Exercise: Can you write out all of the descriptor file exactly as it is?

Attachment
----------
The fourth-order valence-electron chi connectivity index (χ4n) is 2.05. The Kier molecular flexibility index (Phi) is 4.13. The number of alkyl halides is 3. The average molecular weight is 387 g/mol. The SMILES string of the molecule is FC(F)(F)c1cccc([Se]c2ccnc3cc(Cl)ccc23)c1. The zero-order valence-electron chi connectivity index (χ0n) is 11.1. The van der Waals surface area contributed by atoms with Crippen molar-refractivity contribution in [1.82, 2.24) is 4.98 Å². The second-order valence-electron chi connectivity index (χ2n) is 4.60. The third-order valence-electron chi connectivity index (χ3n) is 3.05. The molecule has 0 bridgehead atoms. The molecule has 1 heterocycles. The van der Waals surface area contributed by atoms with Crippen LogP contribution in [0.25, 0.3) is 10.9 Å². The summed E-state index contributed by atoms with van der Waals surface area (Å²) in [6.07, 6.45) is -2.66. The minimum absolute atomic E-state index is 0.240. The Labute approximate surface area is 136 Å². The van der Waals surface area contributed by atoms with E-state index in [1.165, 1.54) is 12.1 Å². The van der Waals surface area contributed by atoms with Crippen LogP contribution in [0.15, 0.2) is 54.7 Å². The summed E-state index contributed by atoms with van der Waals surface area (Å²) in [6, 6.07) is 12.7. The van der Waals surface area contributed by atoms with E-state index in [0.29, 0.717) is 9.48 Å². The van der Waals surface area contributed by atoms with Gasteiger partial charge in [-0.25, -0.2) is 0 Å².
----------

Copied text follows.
The fourth-order valence-electron chi connectivity index (χ4n) is 2.05. The Kier molecular flexibility index (Phi) is 4.13. The number of alkyl halides is 3. The average molecular weight is 387 g/mol. The SMILES string of the molecule is FC(F)(F)c1cccc([Se]c2ccnc3cc(Cl)ccc23)c1. The zero-order valence-electron chi connectivity index (χ0n) is 11.1. The van der Waals surface area contributed by atoms with Crippen molar-refractivity contribution in [1.82, 2.24) is 4.98 Å². The second-order valence-electron chi connectivity index (χ2n) is 4.60. The third-order valence-electron chi connectivity index (χ3n) is 3.05. The molecule has 0 bridgehead atoms. The molecule has 1 heterocycles. The van der Waals surface area contributed by atoms with Crippen LogP contribution in [0.25, 0.3) is 10.9 Å². The summed E-state index contributed by atoms with van der Waals surface area (Å²) in [6.07, 6.45) is -2.66. The minimum absolute atomic E-state index is 0.240. The Labute approximate surface area is 136 Å². The van der Waals surface area contributed by atoms with E-state index in [1.165, 1.54) is 12.1 Å². The van der Waals surface area contributed by atoms with Crippen LogP contribution in [0.15, 0.2) is 54.7 Å². The summed E-state index contributed by atoms with van der Waals surface area (Å²) in [6, 6.07) is 12.7. The van der Waals surface area contributed by atoms with E-state index in [0.29, 0.717) is 9.48 Å². The van der Waals surface area contributed by atoms with Gasteiger partial charge in [-0.25, -0.2) is 0 Å².